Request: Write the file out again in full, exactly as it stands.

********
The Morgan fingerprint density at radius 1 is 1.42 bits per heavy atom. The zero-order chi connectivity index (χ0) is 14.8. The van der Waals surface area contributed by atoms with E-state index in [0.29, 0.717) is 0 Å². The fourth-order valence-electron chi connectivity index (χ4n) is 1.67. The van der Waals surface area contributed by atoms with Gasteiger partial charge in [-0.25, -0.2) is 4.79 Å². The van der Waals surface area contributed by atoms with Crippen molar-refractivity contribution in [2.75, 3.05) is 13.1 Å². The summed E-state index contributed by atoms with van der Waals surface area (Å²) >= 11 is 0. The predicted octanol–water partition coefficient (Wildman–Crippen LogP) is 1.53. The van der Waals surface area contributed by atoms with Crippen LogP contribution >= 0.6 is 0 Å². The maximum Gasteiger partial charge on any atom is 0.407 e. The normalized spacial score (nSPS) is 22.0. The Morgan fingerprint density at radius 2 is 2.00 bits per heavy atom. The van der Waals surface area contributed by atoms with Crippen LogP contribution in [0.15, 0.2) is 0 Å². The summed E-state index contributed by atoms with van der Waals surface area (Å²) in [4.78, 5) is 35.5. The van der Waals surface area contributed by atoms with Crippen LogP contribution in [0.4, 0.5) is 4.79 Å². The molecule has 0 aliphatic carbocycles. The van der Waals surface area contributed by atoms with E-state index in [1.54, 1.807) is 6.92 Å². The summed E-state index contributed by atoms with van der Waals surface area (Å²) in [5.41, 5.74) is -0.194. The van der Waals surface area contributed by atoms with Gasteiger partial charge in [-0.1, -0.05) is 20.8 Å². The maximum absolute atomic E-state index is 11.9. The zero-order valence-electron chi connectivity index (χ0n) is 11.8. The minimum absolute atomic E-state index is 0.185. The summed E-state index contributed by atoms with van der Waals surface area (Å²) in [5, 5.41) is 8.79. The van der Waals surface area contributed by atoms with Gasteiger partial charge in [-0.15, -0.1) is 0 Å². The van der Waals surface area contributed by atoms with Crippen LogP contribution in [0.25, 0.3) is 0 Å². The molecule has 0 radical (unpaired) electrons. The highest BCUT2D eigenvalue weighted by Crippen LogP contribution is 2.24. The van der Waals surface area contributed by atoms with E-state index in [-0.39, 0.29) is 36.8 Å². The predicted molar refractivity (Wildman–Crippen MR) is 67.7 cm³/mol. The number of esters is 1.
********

The Morgan fingerprint density at radius 1 is 1.42 bits per heavy atom. The zero-order chi connectivity index (χ0) is 14.8. The van der Waals surface area contributed by atoms with E-state index in [0.29, 0.717) is 0 Å². The fourth-order valence-electron chi connectivity index (χ4n) is 1.67. The van der Waals surface area contributed by atoms with Gasteiger partial charge in [-0.25, -0.2) is 4.79 Å². The van der Waals surface area contributed by atoms with Crippen molar-refractivity contribution in [2.75, 3.05) is 13.1 Å². The summed E-state index contributed by atoms with van der Waals surface area (Å²) >= 11 is 0. The predicted octanol–water partition coefficient (Wildman–Crippen LogP) is 1.53. The van der Waals surface area contributed by atoms with Crippen LogP contribution >= 0.6 is 0 Å². The maximum Gasteiger partial charge on any atom is 0.407 e. The normalized spacial score (nSPS) is 22.0. The Morgan fingerprint density at radius 2 is 2.00 bits per heavy atom. The van der Waals surface area contributed by atoms with Crippen LogP contribution in [0.15, 0.2) is 0 Å². The summed E-state index contributed by atoms with van der Waals surface area (Å²) in [4.78, 5) is 35.5. The van der Waals surface area contributed by atoms with Crippen LogP contribution in [0.4, 0.5) is 4.79 Å². The molecule has 0 aliphatic carbocycles. The van der Waals surface area contributed by atoms with E-state index in [1.54, 1.807) is 6.92 Å². The summed E-state index contributed by atoms with van der Waals surface area (Å²) in [5.41, 5.74) is -0.194. The van der Waals surface area contributed by atoms with Gasteiger partial charge in [-0.1, -0.05) is 20.8 Å². The maximum absolute atomic E-state index is 11.9. The zero-order valence-electron chi connectivity index (χ0n) is 11.8. The minimum absolute atomic E-state index is 0.185. The summed E-state index contributed by atoms with van der Waals surface area (Å²) in [5, 5.41) is 8.79. The van der Waals surface area contributed by atoms with Gasteiger partial charge in [-0.15, -0.1) is 0 Å². The van der Waals surface area contributed by atoms with Crippen LogP contribution in [0.25, 0.3) is 0 Å². The molecule has 0 radical (unpaired) electrons. The highest BCUT2D eigenvalue weighted by Crippen LogP contribution is 2.24. The van der Waals surface area contributed by atoms with E-state index in [-0.39, 0.29) is 36.8 Å². The predicted molar refractivity (Wildman–Crippen MR) is 67.7 cm³/mol. The number of esters is 1.